Next month will present more game-changing diplomatic talks for Turkey. The first of the talks, set to play a decisive role in Turkish-American relations next term, already took place Thursday between United States Deputy Secretary of State Wendy Sherman and Deputy Foreign Minister Sedat Önal. The issues discussed in Sherman and Önal's talks were a prelude to the meeting of U.S. President Joe Biden and President Recep Tayyip Erdoğan, who are expected to meet on the margins of the NATO leaders' summit in Brussels in the second week of June. In light of these developments, Ankara's intention to make a fresh start with Washington was again expressed the previous day during President Erdoğan's meeting with senior officials from U.S. companies.
Progress in economic relations is expected to play a driving role in the new period, while Ankara remains determined to resolve the frozen political disputes between the two countries. At the beginning of this is the support of the United States in northern Syria with the PKK terrorist organization's Syrian wing the YPG. So it was on Ankara's radar that U.S. Central Command (CENTCOM) Commander Frank McKenzie, who earlier described terrorist groups as an important ally of the U.S.' in the fight against Daesh, met with the so-called leaders of the terrorist group. At the top of the issues that Turkey will bring to the table in the negotiations held at the level of deputy foreign ministers, this issue is a priority. Because a solution or lack of resolution on this issue also seems to determine the course of the Biden-Erdoğan meeting. On the other hand, progress on this issue or the continuation of the current situation will also determine the severity of Turkey's operations to cut off the YPG link on the Syrian-Iraqi line. In fact, Ankara's major Sinjar operation, aimed at destroying the terrorist organization in northern Iraq, is also waiting at the door. The course of other issues expected to be resolved between Turkey and the United States will also develop in parallel with the position that the United States will take against the terrorist organization in Syria and Iraq. It would be a lose-lose political choice if the United States did not make concessions on the YPG while waiting for support from Turkey in areas whose geopolitical importance has recently increased, such as Ukraine and Afghanistan, under the umbrella of NATO. On the other hand, the image of NATO member Greece provoking its neighbor, another NATO member Turkey, is another dangerous game played by Washington recently. At this point, the visit of Foreign Minister Mevlüt Çavuşoğlu, who will travel to the country at the invitation of Greek Foreign Minister Nikos Dendias at the beginning of the week, will be very important.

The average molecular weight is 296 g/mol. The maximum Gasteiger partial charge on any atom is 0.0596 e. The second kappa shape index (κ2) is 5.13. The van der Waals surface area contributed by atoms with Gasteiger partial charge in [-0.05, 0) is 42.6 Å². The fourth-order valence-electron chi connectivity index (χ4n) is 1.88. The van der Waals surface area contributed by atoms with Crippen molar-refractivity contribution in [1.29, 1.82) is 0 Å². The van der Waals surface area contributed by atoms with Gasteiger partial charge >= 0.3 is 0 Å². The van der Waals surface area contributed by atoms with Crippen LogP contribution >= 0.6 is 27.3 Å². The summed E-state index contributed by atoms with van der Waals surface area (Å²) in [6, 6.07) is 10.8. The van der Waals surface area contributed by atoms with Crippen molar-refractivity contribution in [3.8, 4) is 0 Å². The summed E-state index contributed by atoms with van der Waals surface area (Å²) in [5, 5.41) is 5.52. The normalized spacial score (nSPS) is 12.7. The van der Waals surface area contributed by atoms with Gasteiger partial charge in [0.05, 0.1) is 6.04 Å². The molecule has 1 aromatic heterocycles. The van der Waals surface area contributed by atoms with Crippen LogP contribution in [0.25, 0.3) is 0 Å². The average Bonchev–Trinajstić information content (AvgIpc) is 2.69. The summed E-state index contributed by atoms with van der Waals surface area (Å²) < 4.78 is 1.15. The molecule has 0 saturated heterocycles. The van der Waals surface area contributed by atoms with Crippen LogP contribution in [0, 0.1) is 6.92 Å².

Such an invitation from Dendias, especially after his highly undiplomatic statements during his recent visit to Ankara, is expected to open an important door for the two neighboring NATO member states to keep alive the intention of reconciliation again. In this sense, the policies that will be carried out in accordance with the common interests rather than the fait accompli policies of Greece in the developments in the Eastern Mediterranean will be reflected not only in the relations between Turkey and Greece but also in the relations between Turkey and the EU and Turkey and the United States. Otherwise, Washington's attempts to inspire a tension-boosting stance will open the door to a lose-lose game in the Eastern Mediterranean, as in Syria.
One of the key talks that will affect all these developments will be held in Geneva between Biden and Russian President Vladimir Putin after the NATO leaders summit on June 16. Ankara will be closely monitoring the results of this meeting, which will affect not only relations between Moscow and Washington but also in a positive or negative way with many regional and global conflicts. The results of this meeting will affect Turkey's policies and national security in the region, especially in Syria, Libya, the Eastern Mediterranean and the Caucasus.
Currently, the coming period will now be a process for Turkey to make final decisions on areas it does not agree with as much as the policies it has agreed with the United States and Russia.
In making these decisions, significant changes can be observed in the foreign policy of Turkey, a regional power that cannot be ignored for both Moscow and the United States. It seems far from a realistic approach to think that these two forces will win both on a regional and global scale in an equation that Turkey will lose.
In this sense, it is possible that another meeting will take place between Erdoğan and Putin immediately after both the Erdoğan-Biden and Biden-Putin talks. In light of these developments at the NATO leaders summit and its aftermath, it will be clear that everyone will enter a period where they have lost or won.
Leaders will act in the light of all these balances, geopolitics, bilateral interests and realities on the ground. At the moment, Erdoğan, Putin and Biden are playing a game of chess whose effects will be felt on a global and regional scale. All players are experienced enough to make the best move, but they are also aware that no one can win without mutual concessions.
In this equation, where no one will make concessions, a new process will be entered in which the lack of resolution will deepen and new areas of conflict will appear, rather than the winner.
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